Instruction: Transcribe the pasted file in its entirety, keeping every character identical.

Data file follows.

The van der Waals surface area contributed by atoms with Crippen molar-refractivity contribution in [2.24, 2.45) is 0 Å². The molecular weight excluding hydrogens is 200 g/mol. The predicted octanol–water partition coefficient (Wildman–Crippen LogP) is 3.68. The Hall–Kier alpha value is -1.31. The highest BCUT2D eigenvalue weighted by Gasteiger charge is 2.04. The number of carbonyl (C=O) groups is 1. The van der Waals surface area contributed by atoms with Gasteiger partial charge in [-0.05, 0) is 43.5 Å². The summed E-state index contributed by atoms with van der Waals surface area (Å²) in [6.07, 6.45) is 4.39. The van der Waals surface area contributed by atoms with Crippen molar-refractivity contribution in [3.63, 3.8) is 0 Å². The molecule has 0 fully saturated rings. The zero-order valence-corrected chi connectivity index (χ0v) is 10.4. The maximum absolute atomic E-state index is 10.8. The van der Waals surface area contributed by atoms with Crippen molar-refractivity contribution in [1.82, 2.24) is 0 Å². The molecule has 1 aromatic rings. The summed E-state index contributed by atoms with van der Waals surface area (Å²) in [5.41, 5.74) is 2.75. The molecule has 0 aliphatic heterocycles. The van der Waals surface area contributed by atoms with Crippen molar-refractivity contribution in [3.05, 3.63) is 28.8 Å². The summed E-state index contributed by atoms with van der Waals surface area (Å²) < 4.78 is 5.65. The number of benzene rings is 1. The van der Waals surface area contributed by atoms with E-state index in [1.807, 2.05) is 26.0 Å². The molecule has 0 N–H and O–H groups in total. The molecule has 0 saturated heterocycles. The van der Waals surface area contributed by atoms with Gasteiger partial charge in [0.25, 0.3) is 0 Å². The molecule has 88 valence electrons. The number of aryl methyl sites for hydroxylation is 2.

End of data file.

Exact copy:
The van der Waals surface area contributed by atoms with Crippen molar-refractivity contribution in [2.24, 2.45) is 0 Å². The molecular weight excluding hydrogens is 200 g/mol. The predicted octanol–water partition coefficient (Wildman–Crippen LogP) is 3.68. The Hall–Kier alpha value is -1.31. The highest BCUT2D eigenvalue weighted by Gasteiger charge is 2.04. The number of carbonyl (C=O) groups is 1. The van der Waals surface area contributed by atoms with Gasteiger partial charge in [-0.05, 0) is 43.5 Å². The summed E-state index contributed by atoms with van der Waals surface area (Å²) in [6.07, 6.45) is 4.39. The van der Waals surface area contributed by atoms with Crippen molar-refractivity contribution in [3.63, 3.8) is 0 Å². The molecule has 0 fully saturated rings. The zero-order valence-corrected chi connectivity index (χ0v) is 10.4. The maximum absolute atomic E-state index is 10.8. The van der Waals surface area contributed by atoms with Crippen molar-refractivity contribution in [1.82, 2.24) is 0 Å². The molecule has 1 aromatic rings. The summed E-state index contributed by atoms with van der Waals surface area (Å²) in [5.41, 5.74) is 2.75. The molecule has 0 aliphatic heterocycles. The van der Waals surface area contributed by atoms with Crippen molar-refractivity contribution in [3.05, 3.63) is 28.8 Å². The summed E-state index contributed by atoms with van der Waals surface area (Å²) < 4.78 is 5.65. The number of benzene rings is 1. The van der Waals surface area contributed by atoms with E-state index in [1.807, 2.05) is 26.0 Å². The molecule has 0 N–H and O–H groups in total. The molecule has 0 saturated heterocycles. The van der Waals surface area contributed by atoms with Gasteiger partial charge in [0.25, 0.3) is 0 Å². The molecule has 88 valence electrons. The number of aryl methyl sites for hydroxylation is 2.